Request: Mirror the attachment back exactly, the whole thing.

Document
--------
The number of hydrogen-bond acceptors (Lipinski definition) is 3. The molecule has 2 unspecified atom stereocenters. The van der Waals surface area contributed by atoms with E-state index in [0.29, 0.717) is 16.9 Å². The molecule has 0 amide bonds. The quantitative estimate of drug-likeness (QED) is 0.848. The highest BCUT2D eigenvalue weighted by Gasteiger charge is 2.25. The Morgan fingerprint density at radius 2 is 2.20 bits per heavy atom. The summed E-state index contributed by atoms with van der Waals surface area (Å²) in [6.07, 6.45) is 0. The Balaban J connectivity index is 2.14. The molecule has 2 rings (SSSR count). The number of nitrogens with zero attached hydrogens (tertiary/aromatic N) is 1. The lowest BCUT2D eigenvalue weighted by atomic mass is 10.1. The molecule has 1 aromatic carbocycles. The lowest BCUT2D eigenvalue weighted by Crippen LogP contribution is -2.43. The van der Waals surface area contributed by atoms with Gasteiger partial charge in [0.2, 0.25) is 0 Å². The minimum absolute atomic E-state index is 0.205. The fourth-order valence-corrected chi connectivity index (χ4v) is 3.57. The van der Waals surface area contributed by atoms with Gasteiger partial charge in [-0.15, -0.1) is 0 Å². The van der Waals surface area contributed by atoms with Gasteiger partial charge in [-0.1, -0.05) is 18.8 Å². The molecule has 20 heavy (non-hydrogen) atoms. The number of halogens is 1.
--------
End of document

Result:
The number of hydrogen-bond acceptors (Lipinski definition) is 3. The molecule has 2 unspecified atom stereocenters. The van der Waals surface area contributed by atoms with E-state index in [0.29, 0.717) is 16.9 Å². The molecule has 0 amide bonds. The quantitative estimate of drug-likeness (QED) is 0.848. The highest BCUT2D eigenvalue weighted by Gasteiger charge is 2.25. The Morgan fingerprint density at radius 2 is 2.20 bits per heavy atom. The summed E-state index contributed by atoms with van der Waals surface area (Å²) in [6.07, 6.45) is 0. The Balaban J connectivity index is 2.14. The molecule has 2 rings (SSSR count). The number of nitrogens with zero attached hydrogens (tertiary/aromatic N) is 1. The lowest BCUT2D eigenvalue weighted by atomic mass is 10.1. The molecule has 1 aromatic carbocycles. The lowest BCUT2D eigenvalue weighted by Crippen LogP contribution is -2.43. The van der Waals surface area contributed by atoms with Gasteiger partial charge in [0.2, 0.25) is 0 Å². The minimum absolute atomic E-state index is 0.205. The fourth-order valence-corrected chi connectivity index (χ4v) is 3.57. The van der Waals surface area contributed by atoms with Gasteiger partial charge in [-0.15, -0.1) is 0 Å². The van der Waals surface area contributed by atoms with Gasteiger partial charge in [-0.1, -0.05) is 18.8 Å². The molecule has 20 heavy (non-hydrogen) atoms. The number of halogens is 1.